Jazz Hands at the White House: Sarah Jessica Parker and Michelle Obama Get in the Musical Theatre Spirit

News   Jazz Hands at the White House: Sarah Jessica Parker and Michelle Obama Get in the Musical Theatre Spirit
When you get a call from the President of the United States asking for help with a musical theatre emergency, the answer is yes. Immediately my jazz hands were up and ready for action.

Sarah Jessica Parker
Sarah Jessica Parker Photo by Joseph Marzullo/WENN

In truth, the President himself didn't call, but Kathy Fletcher, from the President's Committee on Arts and the Humanities and the National Director of Turnaround Arts did. Turnaround Arts uses the arts to increase student engagement and improve the culture and climate in the country's highest poverty schools. Each participating school is mentored by a high-profile artist, and the first cycle of the program was so successful that it is being expanded from eight schools to 35.

Our Presidential musical theatre mission was a two-parter: 1) To help prepare art mentor Sarah Jessica Parker and her girls from the Martin Luther King Junior School in Portland, OR, to perform "You're Never Fully Dressed Without A Smile" from Annie Jr. and 2) To assist students from a school located on a Cheyenne Indian Reservation in Lame Deer, MT. Before Turnaround Arts, these kids didn't even have a music teacher, and now they were slated to perform a spoken word and percussion piece with their art mentor, the Silk Road Ensemble.

And where were these performances taking place? At a first-ever student talent show in the East Room of the White House hosted by First Lady Michelle Obama. No pressure.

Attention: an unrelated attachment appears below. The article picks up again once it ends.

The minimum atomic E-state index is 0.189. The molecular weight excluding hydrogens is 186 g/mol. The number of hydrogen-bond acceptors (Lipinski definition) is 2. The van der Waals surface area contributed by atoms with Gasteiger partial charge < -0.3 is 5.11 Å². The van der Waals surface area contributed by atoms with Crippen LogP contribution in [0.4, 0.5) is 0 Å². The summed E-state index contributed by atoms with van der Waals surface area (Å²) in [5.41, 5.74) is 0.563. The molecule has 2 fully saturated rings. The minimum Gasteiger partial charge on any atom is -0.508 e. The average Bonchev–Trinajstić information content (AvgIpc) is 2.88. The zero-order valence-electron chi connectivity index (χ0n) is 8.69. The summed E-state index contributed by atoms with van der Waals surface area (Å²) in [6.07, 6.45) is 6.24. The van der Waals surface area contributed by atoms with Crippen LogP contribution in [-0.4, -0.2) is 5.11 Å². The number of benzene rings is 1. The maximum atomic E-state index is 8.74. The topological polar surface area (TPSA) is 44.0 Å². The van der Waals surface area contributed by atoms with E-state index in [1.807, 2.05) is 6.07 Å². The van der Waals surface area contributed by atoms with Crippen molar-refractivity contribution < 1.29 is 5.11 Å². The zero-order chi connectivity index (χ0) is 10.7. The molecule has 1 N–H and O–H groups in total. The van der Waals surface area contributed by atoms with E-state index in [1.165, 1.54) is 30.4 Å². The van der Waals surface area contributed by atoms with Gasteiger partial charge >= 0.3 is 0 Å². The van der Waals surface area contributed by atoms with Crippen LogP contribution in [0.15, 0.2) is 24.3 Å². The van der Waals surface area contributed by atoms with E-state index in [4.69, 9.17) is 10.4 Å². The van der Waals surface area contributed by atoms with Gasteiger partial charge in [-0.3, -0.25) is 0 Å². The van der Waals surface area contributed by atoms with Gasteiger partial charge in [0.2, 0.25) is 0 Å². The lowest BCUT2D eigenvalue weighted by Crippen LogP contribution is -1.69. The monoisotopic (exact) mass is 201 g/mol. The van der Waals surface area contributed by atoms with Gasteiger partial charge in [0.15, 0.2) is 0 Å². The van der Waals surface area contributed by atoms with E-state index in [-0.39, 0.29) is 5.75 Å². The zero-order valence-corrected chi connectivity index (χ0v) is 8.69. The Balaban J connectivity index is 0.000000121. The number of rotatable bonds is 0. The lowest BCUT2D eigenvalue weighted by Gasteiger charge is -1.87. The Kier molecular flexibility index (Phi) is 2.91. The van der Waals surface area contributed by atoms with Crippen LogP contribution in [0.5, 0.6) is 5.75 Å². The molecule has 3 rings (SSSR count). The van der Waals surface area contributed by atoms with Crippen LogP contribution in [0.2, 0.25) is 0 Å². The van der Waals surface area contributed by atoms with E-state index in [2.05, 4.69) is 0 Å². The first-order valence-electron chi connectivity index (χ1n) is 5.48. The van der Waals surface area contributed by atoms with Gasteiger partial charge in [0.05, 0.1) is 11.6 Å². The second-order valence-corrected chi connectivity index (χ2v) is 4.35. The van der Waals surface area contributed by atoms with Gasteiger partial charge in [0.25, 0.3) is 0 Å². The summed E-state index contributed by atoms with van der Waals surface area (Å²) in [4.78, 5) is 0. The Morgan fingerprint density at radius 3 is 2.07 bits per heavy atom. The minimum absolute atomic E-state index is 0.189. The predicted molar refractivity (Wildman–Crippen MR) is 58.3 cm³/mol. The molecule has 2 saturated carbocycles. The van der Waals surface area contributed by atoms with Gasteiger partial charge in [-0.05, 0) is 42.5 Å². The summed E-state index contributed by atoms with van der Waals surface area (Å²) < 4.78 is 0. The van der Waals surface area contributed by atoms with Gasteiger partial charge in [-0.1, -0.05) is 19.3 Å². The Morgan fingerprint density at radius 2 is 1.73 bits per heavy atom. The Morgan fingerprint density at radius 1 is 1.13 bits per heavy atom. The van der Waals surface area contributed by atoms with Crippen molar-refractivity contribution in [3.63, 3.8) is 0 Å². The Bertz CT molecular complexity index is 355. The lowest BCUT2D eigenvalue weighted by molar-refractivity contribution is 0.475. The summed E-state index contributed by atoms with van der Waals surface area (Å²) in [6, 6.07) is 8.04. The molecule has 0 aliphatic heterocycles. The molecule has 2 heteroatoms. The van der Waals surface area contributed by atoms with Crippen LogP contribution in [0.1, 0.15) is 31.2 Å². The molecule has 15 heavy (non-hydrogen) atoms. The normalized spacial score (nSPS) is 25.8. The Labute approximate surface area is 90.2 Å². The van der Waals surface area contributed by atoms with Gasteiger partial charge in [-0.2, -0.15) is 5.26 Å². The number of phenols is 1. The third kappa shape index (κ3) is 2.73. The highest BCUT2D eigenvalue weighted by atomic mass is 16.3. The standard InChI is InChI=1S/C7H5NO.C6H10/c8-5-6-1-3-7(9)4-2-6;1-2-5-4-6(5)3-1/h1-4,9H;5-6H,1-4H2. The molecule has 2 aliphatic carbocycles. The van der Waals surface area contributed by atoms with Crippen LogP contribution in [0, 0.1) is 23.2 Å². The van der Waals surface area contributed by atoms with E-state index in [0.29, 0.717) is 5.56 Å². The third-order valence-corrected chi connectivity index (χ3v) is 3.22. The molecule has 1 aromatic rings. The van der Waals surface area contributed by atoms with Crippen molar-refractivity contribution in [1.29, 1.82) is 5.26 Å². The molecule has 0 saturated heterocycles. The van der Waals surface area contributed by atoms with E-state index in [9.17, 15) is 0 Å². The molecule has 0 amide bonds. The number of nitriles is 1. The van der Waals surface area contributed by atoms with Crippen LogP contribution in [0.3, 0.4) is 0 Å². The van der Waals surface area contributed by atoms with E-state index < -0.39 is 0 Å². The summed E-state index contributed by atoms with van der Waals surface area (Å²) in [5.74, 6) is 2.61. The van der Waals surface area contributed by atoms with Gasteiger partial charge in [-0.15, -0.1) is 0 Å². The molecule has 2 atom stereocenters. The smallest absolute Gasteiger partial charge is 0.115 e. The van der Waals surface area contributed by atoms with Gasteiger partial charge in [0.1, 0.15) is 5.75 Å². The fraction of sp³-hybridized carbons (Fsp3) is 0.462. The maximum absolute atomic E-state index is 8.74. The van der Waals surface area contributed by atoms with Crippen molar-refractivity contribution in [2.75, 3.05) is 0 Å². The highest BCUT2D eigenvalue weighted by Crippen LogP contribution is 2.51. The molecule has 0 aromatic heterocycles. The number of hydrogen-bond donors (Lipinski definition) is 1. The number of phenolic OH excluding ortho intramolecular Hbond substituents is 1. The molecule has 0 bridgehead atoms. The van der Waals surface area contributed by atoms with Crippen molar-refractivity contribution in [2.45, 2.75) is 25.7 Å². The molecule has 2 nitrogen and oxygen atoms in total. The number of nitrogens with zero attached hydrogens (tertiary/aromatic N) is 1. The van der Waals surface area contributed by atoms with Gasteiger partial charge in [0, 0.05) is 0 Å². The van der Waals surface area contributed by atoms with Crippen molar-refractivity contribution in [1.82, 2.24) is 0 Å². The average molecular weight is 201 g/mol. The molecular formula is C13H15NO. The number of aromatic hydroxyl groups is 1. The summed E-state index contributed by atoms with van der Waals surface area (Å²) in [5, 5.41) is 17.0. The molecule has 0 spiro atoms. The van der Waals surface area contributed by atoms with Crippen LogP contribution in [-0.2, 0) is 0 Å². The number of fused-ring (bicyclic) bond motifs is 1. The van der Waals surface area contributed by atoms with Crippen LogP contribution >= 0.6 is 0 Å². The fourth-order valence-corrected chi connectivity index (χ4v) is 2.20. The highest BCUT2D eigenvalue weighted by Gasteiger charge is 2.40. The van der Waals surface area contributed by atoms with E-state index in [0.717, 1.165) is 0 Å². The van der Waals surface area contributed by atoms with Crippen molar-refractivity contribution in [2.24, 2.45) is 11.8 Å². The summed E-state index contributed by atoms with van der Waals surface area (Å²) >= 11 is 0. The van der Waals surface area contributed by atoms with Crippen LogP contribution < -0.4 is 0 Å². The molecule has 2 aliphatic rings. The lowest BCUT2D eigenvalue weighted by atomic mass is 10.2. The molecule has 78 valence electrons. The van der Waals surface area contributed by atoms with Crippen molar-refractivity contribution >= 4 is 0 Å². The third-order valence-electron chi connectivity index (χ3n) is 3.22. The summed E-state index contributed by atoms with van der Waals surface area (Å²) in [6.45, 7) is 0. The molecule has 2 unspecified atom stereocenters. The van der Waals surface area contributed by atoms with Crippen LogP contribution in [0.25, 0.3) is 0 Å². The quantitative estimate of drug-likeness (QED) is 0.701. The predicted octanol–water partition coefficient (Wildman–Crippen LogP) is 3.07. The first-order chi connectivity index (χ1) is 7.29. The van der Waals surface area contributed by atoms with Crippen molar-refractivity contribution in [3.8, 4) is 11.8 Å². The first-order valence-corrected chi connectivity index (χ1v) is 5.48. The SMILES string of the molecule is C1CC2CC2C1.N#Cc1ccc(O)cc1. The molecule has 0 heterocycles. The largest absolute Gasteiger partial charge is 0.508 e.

Sarah Jessica Parker is everything you'd want her to be — joyful, giggly, hardworking and a wonderful teaching artist. She offered the girls advice like, "being nervous allows you to do things you may not be able to otherwise do, like sing better, or smile bigger, or kick higher, so think of 'nervous' as a friend who's by your side on the journey."

It was good advice, as nerves were certainly present in the moments before our kids performed in the East Room of the White House. The girls were fine; me and my team? To quote Mr. Sondheim, we were "excited and scared."

Michelle Obama

The kids took the stage like pros. Their faces beamed brighter than the White House china with authentic smiles that trumpeted, "this is fun" and "I'm proud of what I'm doing!" The young performers earned a standing ovation led by the First Lady who spontaneously jumped onto the stage and hugged each one of them. Cue tears from all of us adults — streaming, ugly-cry tears of unabashed joy.

The afternoon was made even more gratifying when I heard the First Lady say, "We cannot rest until every child in this country has some kind of exposure to the arts in their lives."

And then the President of the United States stopped in to catch some of the performances. He congratulated the students and said, "The arts are central to who we are as a people, and they are central to the success of our kids. This is not an afterthought. This is not something you do because it's kinda nice to do. It is necessary for these young people to succeed. You've got to support the arts; it's a priority."

Come on America, the President and First Lady have a mission for us all! I'm raising my Les Misérables flag high and adding spirit fingers to my jazz hands. Let's make sure every young person has access to quality arts programs. Every. Single. One.

Timothy Allen McDonald is an award-winning playwright, Founder and CEO of iTheatrics, and a leading expert on creating sustainable educational musical theatre programs for young people.

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